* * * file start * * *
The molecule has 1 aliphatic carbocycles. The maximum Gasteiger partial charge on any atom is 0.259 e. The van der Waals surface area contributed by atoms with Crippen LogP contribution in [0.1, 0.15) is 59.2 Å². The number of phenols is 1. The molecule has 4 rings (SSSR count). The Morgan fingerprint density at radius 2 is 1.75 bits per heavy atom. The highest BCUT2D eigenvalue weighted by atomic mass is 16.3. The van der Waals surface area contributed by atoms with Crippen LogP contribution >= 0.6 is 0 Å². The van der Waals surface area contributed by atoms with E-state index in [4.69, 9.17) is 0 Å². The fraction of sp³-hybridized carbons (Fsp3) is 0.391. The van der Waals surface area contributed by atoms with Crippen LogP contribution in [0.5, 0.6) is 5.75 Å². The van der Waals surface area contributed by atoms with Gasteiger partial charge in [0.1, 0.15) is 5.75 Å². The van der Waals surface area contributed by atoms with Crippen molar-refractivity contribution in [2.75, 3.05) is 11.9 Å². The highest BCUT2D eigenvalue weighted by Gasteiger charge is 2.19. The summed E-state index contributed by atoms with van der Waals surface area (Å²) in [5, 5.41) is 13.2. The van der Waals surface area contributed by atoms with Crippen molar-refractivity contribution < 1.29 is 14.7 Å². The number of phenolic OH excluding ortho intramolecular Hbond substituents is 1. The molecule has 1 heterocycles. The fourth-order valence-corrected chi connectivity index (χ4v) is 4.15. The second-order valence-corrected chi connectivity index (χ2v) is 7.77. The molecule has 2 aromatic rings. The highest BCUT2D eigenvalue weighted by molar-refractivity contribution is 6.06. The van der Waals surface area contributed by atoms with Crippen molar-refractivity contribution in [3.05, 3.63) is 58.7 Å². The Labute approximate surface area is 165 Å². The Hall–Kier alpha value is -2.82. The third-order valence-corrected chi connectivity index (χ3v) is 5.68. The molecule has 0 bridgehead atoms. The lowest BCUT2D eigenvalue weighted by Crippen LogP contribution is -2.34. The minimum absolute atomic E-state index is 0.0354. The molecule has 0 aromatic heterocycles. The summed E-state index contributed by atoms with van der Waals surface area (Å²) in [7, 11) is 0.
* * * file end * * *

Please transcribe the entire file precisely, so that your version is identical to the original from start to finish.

The molecule has 1 aliphatic carbocycles. The maximum Gasteiger partial charge on any atom is 0.259 e. The van der Waals surface area contributed by atoms with Crippen LogP contribution in [0.1, 0.15) is 59.2 Å². The number of phenols is 1. The molecule has 4 rings (SSSR count). The Morgan fingerprint density at radius 2 is 1.75 bits per heavy atom. The highest BCUT2D eigenvalue weighted by atomic mass is 16.3. The van der Waals surface area contributed by atoms with Crippen LogP contribution >= 0.6 is 0 Å². The van der Waals surface area contributed by atoms with E-state index in [4.69, 9.17) is 0 Å². The fraction of sp³-hybridized carbons (Fsp3) is 0.391. The van der Waals surface area contributed by atoms with Crippen LogP contribution in [0.5, 0.6) is 5.75 Å². The van der Waals surface area contributed by atoms with Gasteiger partial charge in [0.1, 0.15) is 5.75 Å². The van der Waals surface area contributed by atoms with Crippen molar-refractivity contribution in [2.75, 3.05) is 11.9 Å². The highest BCUT2D eigenvalue weighted by Gasteiger charge is 2.19. The summed E-state index contributed by atoms with van der Waals surface area (Å²) in [5, 5.41) is 13.2. The van der Waals surface area contributed by atoms with Crippen molar-refractivity contribution < 1.29 is 14.7 Å². The number of phenolic OH excluding ortho intramolecular Hbond substituents is 1. The molecule has 1 heterocycles. The fourth-order valence-corrected chi connectivity index (χ4v) is 4.15. The second-order valence-corrected chi connectivity index (χ2v) is 7.77. The molecule has 2 aromatic rings. The highest BCUT2D eigenvalue weighted by molar-refractivity contribution is 6.06. The van der Waals surface area contributed by atoms with Crippen molar-refractivity contribution in [3.05, 3.63) is 58.7 Å². The Labute approximate surface area is 165 Å². The Hall–Kier alpha value is -2.82. The third-order valence-corrected chi connectivity index (χ3v) is 5.68. The molecule has 0 bridgehead atoms. The lowest BCUT2D eigenvalue weighted by Crippen LogP contribution is -2.34. The minimum absolute atomic E-state index is 0.0354. The molecule has 0 aromatic heterocycles. The summed E-state index contributed by atoms with van der Waals surface area (Å²) in [7, 11) is 0.